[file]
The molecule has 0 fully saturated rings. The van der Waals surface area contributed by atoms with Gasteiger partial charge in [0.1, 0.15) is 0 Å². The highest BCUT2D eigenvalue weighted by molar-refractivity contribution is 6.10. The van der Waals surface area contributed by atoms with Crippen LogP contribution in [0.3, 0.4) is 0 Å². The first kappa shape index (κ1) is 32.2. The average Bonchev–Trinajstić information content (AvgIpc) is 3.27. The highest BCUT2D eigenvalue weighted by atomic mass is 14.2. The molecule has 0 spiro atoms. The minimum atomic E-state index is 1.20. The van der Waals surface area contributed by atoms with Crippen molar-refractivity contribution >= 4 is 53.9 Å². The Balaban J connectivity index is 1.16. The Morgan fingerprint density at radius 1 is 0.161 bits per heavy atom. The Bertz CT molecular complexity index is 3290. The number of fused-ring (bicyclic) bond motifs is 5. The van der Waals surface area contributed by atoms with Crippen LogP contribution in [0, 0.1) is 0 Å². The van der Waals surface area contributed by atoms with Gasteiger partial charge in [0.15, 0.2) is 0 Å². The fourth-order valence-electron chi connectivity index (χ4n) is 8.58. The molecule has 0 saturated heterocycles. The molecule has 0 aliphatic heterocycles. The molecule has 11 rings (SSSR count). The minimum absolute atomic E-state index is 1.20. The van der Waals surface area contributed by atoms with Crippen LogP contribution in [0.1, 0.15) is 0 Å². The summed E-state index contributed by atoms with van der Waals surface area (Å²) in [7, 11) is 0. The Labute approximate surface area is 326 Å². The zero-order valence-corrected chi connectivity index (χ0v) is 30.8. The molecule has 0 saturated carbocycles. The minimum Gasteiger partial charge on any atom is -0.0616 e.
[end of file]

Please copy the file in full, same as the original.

The molecule has 0 fully saturated rings. The van der Waals surface area contributed by atoms with Gasteiger partial charge in [0.1, 0.15) is 0 Å². The highest BCUT2D eigenvalue weighted by molar-refractivity contribution is 6.10. The van der Waals surface area contributed by atoms with Crippen LogP contribution in [0.3, 0.4) is 0 Å². The first kappa shape index (κ1) is 32.2. The average Bonchev–Trinajstić information content (AvgIpc) is 3.27. The highest BCUT2D eigenvalue weighted by atomic mass is 14.2. The molecule has 0 spiro atoms. The minimum atomic E-state index is 1.20. The van der Waals surface area contributed by atoms with Crippen molar-refractivity contribution >= 4 is 53.9 Å². The Balaban J connectivity index is 1.16. The Morgan fingerprint density at radius 1 is 0.161 bits per heavy atom. The Bertz CT molecular complexity index is 3290. The number of fused-ring (bicyclic) bond motifs is 5. The van der Waals surface area contributed by atoms with Crippen LogP contribution in [0, 0.1) is 0 Å². The van der Waals surface area contributed by atoms with Gasteiger partial charge in [0.15, 0.2) is 0 Å². The fourth-order valence-electron chi connectivity index (χ4n) is 8.58. The molecule has 0 saturated heterocycles. The molecule has 0 aliphatic heterocycles. The molecule has 11 rings (SSSR count). The minimum absolute atomic E-state index is 1.20. The van der Waals surface area contributed by atoms with Crippen LogP contribution in [0.1, 0.15) is 0 Å². The summed E-state index contributed by atoms with van der Waals surface area (Å²) in [7, 11) is 0. The Labute approximate surface area is 326 Å². The zero-order valence-corrected chi connectivity index (χ0v) is 30.8. The molecule has 0 saturated carbocycles. The minimum Gasteiger partial charge on any atom is -0.0616 e.